Nah, you were speaking to me. Let’s see who was the OP . . . Oh, MoultonAvery, thanks! This was a great thread throughout and I don’t think any posted info conflicted. Very nice topic set up. Very nice.
I think of what I could have been able to achieve if I found kayaking in my 30s. Probably would have killed myself by now, so maybe it’s a blessing. It is odd, how we live protected lives. We practice safety and savor our protected zones, while we go out and do incredibly stupid things. We admonish rec boaters for being unsafe. Then go out and battle waves.
Kayaking can be an extreme sport, or a serene one, all in the same trip. I was on my brother’s power boat fishing and he decided to go back because it was too rough. I regularly traveled that course in my 145 Tsunami and though it was typical.
We watch scary movies, like the roller coaster and swinging ferris wheel seat, sometimes drive too fast around mountain corners, take death defying leaps connected to bungee cords, swim with sharks while relying on compressed air, and get close to the edge on mountain peaks - some even fall off taking selfies.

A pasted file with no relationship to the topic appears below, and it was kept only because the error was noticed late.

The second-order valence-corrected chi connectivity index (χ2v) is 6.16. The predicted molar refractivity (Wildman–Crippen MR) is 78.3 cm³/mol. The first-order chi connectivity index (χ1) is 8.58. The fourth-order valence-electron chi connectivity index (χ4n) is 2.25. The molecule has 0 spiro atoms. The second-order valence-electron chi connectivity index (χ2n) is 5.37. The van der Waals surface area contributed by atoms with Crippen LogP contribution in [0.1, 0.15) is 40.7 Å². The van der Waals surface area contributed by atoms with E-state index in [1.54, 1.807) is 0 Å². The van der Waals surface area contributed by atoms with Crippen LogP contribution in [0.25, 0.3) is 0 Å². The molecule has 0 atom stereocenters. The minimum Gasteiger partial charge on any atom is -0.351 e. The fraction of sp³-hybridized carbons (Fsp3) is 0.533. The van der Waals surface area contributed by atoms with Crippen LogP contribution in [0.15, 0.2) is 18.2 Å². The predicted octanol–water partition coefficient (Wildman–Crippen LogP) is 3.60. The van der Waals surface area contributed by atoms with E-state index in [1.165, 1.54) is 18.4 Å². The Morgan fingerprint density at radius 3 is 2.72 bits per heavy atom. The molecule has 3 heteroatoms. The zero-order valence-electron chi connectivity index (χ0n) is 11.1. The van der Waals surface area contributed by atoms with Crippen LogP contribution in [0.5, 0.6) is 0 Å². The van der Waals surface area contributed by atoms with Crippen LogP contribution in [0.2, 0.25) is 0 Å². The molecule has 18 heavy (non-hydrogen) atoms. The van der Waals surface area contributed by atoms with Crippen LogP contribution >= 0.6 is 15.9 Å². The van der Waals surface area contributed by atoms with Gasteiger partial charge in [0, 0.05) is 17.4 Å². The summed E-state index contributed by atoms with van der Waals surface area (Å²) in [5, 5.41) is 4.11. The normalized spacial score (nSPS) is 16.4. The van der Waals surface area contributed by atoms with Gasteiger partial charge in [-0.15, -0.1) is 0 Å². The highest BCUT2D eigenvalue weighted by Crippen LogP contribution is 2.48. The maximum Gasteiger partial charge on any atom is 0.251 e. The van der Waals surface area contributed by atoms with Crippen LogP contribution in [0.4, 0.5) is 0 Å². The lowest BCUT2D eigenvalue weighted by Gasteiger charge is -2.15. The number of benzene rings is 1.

Why would anybody brave massive swells in a skinny boat? Why would anyone who is busted up push themselve to the limit on the water. Some may get tired of being safe, and the boat levels the playing field. The sense of adventure is so great, most of us fall into the trap of wanting to introduce everyone to it. That notion ended for me when I’d take a novice out, just to have them paddle a quarter mile and sit. Now I avoid anyone who says kayaking sounds like fun, and limit my help to those willing to make the investment of time and money.
I once told my father that the kids in my son’s scout troop could plan a program, set up camp in the dark, sometimes in rain storms or snow and ice, tolerated temperatures as low as zero degrees, and do it all without adult intervention. All he said was that he couldn’t understand how anyone would work to buy a home, heat and furnish it, then go out and sleep on the cold ground . . . All I could say was. “Dunno, just dunno!”
I guess some need a challange and even seek danger! So telling people don’t do it won’t work. Best we can do is guide new kayakers in the craft. I have to laugh thinking about taking up some activity like golf. You can really screw up using the wrong club or swing and still have a good game. You can do that with kayaking, and you can also find yourself “up the creek without a paddle.”
One thing seems constant on the forum. Members appear to be within their comfort zone, regardless of the level of skill. I have to believe it’s the knowledge acquired through sharing that helps keep everyone safe. The simple act of reviewing the range of experiences is the key. The number of members over 50 should be enough to convince newcomers that age isn’t a limiting factor.